CSIRO scientists are undertaking health and environmental risk-based assessments of the feasibility of Managed Aquifer Recharge (MAR) schemes around Australia.
Managed aquifer recharge (MAR) to improve water security for urban and agricultural water supply
MAR can improve water security by using aquifers to store water when it is abundant until it is required for use. Storage periods can be short-term to augment dry season water supply or longer term to provide strategic drought protection (i.e. water banking).
MAR can also provide water quality treatment which increases the use of seasonal alternative water sources, such as urban stormwater, recycled water or mining treated wastewater or recycled water or mining surplus water.
The use of MAR has grown in the past 60 years due to growing confidence in the safety of using aquifers to store and treat water. MAR investigation provides knowledge of subsurface processes and supports sustainable and economical water security solutions.
Risk-based assessment of MAR feasibility
We provide science to manage health and environmental risks during MAR scheme development and operation.
Our scientific contribution is documented in the Australian MAR Guidelines, the only international example of risk-based guidelines to manage both water quantity (that is, impacts on other groundwater users or groundwater dependent ecosystems) and quality (salinity of water available for use).
Desktop, laboratory and field investigations conducted in partnership with operators, water managers and regulators have demonstrated feasibility of significant urban water security solutions. For example, urban stormwater MAR in Salisbury, South Australia provides 2.5 GL/y non-potable urban water supply and Perth's recycled water Groundwater Replenishment Scheme provides 14 GL/y with expansion underway.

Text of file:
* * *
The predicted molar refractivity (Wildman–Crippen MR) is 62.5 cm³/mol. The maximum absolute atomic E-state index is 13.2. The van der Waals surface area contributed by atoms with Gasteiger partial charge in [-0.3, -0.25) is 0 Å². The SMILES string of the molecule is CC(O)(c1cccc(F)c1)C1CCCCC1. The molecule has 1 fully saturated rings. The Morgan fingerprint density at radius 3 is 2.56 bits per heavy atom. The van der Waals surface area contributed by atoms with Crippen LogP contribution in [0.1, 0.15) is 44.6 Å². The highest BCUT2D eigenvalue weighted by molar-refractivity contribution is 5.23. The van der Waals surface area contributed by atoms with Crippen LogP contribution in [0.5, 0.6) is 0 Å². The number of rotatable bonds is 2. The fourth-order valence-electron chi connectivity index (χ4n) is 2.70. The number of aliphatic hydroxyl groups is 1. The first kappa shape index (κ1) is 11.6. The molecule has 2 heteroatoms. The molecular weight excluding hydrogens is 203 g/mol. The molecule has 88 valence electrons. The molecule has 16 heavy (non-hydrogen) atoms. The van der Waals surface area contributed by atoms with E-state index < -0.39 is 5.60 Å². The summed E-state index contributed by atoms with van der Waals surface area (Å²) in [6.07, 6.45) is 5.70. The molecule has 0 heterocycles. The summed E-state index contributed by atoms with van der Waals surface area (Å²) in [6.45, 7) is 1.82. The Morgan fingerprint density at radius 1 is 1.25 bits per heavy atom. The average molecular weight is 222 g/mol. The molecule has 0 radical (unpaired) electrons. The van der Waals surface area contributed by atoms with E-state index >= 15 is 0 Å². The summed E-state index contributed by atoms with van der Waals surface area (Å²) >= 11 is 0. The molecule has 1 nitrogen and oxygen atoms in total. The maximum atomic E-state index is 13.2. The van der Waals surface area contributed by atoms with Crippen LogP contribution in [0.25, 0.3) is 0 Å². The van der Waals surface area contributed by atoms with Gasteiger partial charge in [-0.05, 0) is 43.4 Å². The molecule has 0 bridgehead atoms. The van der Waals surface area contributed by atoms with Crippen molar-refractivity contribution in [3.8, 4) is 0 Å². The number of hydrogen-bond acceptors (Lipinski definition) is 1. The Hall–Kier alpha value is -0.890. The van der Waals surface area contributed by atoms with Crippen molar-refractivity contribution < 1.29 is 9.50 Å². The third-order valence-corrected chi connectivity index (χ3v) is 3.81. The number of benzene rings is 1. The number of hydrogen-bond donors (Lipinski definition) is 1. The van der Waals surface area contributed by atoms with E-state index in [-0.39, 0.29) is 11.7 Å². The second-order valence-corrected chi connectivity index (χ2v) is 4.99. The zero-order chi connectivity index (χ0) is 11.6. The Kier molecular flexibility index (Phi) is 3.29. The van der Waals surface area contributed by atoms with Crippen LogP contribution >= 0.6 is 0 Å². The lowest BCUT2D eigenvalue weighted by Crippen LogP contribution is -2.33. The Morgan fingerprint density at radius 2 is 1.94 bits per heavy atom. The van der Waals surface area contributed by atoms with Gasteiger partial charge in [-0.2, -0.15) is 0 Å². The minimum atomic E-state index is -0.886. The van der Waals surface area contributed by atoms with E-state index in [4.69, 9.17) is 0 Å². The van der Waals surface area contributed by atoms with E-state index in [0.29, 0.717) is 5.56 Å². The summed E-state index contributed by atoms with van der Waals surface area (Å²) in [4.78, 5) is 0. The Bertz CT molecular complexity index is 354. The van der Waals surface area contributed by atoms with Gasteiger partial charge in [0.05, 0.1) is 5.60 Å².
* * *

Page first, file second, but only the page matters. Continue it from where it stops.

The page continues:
Detailed scheme-scale technical feasibility assessments involve aquifer and recharge source water characterisation for assessment of solute transport including mixing between the source of water for recharge and the ambient groundwater, impacts on other groundwater users or groundwater dependent ecosystem, changes in groundwater levels or aquifer pressures, water quality in relation to suitability for intended end use, geochemical reactions and energy requirements.
We also develop new approaches to gain understanding of subsurface processes that can be applied to individual MAR operations in different hydrogeological settings. For example, by providing standardised methods to quantify natural or passive treatment using available recharge source and recovered water quality data, or the potential impact and management of clogging in laboratory column studies.
Importantly we bring together scientific teams to assess technical feasibility, from a health, environmental and operational perspective, alongside the important aspects of social and economic feasibility.
Confidence in MAR schemes across Australia
MAR schemes have been investigated in every sate and terriorty across Australia. For example, the City of Salisbury, South Australia now stores approximately 3.5 GL/y urban stormwater (around 20% of annual runoff) in confined limestone aquifers to provide 2.5 GL/y non-potable urban water supply.
A long-term research partnership with the City of Salisbury and other sectors of government and private industry has assisted the development of a sustainable alternative water supply which reduces stormwater discharge and pollutant loads to the marine environment, whilst ensuring flood protection.
This research at Salisbury has provided valuable insight into the use of alternative water sources, including the potential for urban stormwater use as drinking water supply, the reliability of urban stormwater supply under variable climate and of the potential for natural treatment of pathogens, nutrients and organic chemicals in the aquifer to reduce the need for engineered water quality treatment.
These investigations of pathogen risks in stormwater were the first to evaluate the safety of stormwater harvesting for three different levels of human exposure; public open space irrigation and third pipe non-potable supply (both current uses at Salisbury) and drinking water supply (not a current use in Salisbury). The required levels of treatment for harvested stormwater were calculated for various uses with different levels of human exposure. For example, aquifer treatment, if validated, may be used in conjunction with disinfection with UV and chlorination for drinking water supply.
This research develops the use of hybrid natural and traditonal engineered systems to minimise costs and maximise benefits of using alternative water sources.